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Naples Daily News

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The President and Publisher is William R. Barker.

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The Anderson Independent-Mail celebrated its 100th year of service to the Anderson, S.C. community in 1999. It started in 1899 when G. Pierce Browne began publishing the afternoon Anderson Daily Mail. Later, Wilton E. Hall, who had started the morning Anderson Independent, bought the Daily Mail and published both newspapers for more than 40 years. Harte-Hanks Communications bought the newspapers in 1972 and later combined them as the Independent-Mail. In 1997, The E.W. Scripps Company bought the Independent-Mail, which continues to be the leading daily newspaper serving northwest South Carolina and northeast Georgia. The Monday through Friday circulation is 27,000. Sunday circulation is 38,000. The staff won three National Headliner Awards in the 1990s and consistently wins state and national awards for news, sports and lifestyle reporting, along with advertising awards. In 1996, it became the first South Carolina newspaper to develop a web site.

The Independent-Mall was previously owned by the E.W. Scripps Company; the company spun out its newspaper assets into Journal Media Group in April 2015.

The Commercial Appeal

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The Commercial Appeal is a seven-day morning paper. It is distributed primarily in Greater Memphis, including Shelby, Fayette, and Tipton counties in Tennessee; DeSoto, Tate, and Tunica counties in Mississippi; and in Crittenden County in Arkansas. These are the contiguous counties to the city of Memphis.

In 1994, The Commercial Appeal won a Pulitzer Prize for Editorial Cartooning by Michael Ramirez.

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WTMJ-TV

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From its inception until October 31, 2018, WTMJ-TV was a sister station to WTMJ radio (620 AM) and WKTI (94.5 FM). The radio stations are now owned by Good Karma Brands, but continue to share studios and internal operations (including web hosting) with Scripps and WTMJ-TV; Good Karma's WAUK (540) will eventually move to Radio City itself and operate under a lease agreement with Scripps.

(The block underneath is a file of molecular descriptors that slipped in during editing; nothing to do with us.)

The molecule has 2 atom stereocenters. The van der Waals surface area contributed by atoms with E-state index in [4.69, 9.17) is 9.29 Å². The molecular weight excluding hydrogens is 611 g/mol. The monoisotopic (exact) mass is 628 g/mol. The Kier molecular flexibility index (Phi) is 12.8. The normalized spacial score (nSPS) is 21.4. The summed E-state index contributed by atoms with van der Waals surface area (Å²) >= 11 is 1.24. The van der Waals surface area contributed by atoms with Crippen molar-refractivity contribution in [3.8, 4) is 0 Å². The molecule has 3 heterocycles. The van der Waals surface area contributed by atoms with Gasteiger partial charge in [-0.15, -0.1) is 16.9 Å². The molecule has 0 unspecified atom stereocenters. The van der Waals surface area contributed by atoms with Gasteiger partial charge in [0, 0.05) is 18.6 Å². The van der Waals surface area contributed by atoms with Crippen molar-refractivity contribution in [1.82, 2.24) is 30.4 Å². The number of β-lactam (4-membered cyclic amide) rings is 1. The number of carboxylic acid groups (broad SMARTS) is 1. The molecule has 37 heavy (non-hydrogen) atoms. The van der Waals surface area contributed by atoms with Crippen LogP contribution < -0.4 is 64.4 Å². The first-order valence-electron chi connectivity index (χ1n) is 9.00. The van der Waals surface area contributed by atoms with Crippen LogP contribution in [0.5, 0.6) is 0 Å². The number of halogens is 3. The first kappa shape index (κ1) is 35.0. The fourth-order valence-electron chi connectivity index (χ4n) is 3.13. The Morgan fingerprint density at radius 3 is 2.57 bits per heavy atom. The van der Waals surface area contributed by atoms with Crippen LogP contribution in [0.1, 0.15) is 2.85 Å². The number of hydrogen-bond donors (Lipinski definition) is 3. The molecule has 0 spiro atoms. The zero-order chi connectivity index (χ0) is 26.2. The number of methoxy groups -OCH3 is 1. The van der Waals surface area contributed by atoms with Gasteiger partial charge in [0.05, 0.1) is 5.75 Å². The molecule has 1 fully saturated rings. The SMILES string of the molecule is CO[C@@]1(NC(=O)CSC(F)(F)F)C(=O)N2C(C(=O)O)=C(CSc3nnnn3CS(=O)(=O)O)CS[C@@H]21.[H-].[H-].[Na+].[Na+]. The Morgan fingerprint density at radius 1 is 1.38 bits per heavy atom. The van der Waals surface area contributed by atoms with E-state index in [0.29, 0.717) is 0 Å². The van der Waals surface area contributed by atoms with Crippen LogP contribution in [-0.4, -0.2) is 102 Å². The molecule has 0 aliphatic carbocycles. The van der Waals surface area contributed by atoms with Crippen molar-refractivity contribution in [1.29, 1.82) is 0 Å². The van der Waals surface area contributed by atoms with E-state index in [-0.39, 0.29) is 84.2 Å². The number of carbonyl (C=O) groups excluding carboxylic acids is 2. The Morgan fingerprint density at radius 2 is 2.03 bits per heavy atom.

WTMJ (AM)

WTMJ (620) is an AM radio station in Milwaukee, Wisconsin carrying a news/talk format, along with several local professional sports teams' play-by-play. WTMJ also simulcasts on an FM translator, W277CV (103.3). The station is owned by Good Karma Brands along with ESPN Radio affiliates WAUK and WKTI. Established in 1927 by The Milwaukee Journal, the station was the flagship radio station of the Journal Broadcast Group until April 2015, when it came under the ownership of the E. W. Scripps Company. JBG also owned the Milwaukee Journal Sentinel, WTMJ-TV and sister radio station WKTI, along with other media assets across the U.S. (WTMJ remained owned with WTMJ-TV and WKTI until Good Karma acquired the radio stations in 2018, with the Journal Sentinel owned by the Journal Media Group spin-off until its April 2016 merger with Gannett).

WTMJ maintains studio facilities located on Capitol Drive in Milwaukee (this Art Deco facility is known as "Radio City" in tribute to the New York complex of the same name), and its transmitter is located in Union Grove. As of February 22, 2018, WTMJ's HD Radio simulcast on WKTI-HD2 (which launched after Scripps' assumption of ownership) is translated within the core Milwaukee metro in analog form on W277CV (103.3), which is licensed to Milwaukee and transmits from the WTMJ-TV/WKTI tower just north of Radio City. WTMJ and WKTI are the two stations in southeastern Wisconsin responsible for Emergency Alert System alerts as a primary entry point for the state's EAS system.The station also has served as the flagship outlet for Green Bay Packers, Milwaukee Bucks and Milwaukee Brewers games for most of the teams' histories, with Packers broadcasts airing on WTMJ since 1929.

Directors: